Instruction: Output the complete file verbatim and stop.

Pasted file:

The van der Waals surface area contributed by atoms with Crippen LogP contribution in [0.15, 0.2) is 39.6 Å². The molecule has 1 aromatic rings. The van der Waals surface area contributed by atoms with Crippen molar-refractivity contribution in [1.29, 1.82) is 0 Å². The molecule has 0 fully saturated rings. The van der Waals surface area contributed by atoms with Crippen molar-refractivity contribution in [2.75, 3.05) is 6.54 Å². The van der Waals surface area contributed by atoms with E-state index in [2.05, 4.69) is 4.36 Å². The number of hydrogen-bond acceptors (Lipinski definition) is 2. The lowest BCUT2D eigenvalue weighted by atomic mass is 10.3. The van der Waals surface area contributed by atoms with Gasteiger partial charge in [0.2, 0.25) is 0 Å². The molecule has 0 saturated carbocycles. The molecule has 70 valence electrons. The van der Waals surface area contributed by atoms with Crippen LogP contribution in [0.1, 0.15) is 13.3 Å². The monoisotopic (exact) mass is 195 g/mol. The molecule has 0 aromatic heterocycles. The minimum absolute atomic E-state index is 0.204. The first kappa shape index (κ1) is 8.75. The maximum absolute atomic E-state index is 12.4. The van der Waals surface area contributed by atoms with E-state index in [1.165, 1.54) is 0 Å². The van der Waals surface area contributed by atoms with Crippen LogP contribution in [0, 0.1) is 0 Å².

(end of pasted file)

The van der Waals surface area contributed by atoms with Crippen LogP contribution in [0.15, 0.2) is 39.6 Å². The molecule has 1 aromatic rings. The van der Waals surface area contributed by atoms with Crippen molar-refractivity contribution in [1.29, 1.82) is 0 Å². The molecule has 0 fully saturated rings. The van der Waals surface area contributed by atoms with Crippen molar-refractivity contribution in [2.75, 3.05) is 6.54 Å². The van der Waals surface area contributed by atoms with E-state index in [2.05, 4.69) is 4.36 Å². The number of hydrogen-bond acceptors (Lipinski definition) is 2. The lowest BCUT2D eigenvalue weighted by atomic mass is 10.3. The van der Waals surface area contributed by atoms with Gasteiger partial charge in [0.2, 0.25) is 0 Å². The molecule has 0 saturated carbocycles. The molecule has 70 valence electrons. The van der Waals surface area contributed by atoms with Crippen LogP contribution in [0.1, 0.15) is 13.3 Å². The monoisotopic (exact) mass is 195 g/mol. The molecule has 0 aromatic heterocycles. The minimum absolute atomic E-state index is 0.204. The first kappa shape index (κ1) is 8.75. The maximum absolute atomic E-state index is 12.4. The van der Waals surface area contributed by atoms with E-state index in [1.165, 1.54) is 0 Å². The van der Waals surface area contributed by atoms with Crippen LogP contribution in [0, 0.1) is 0 Å².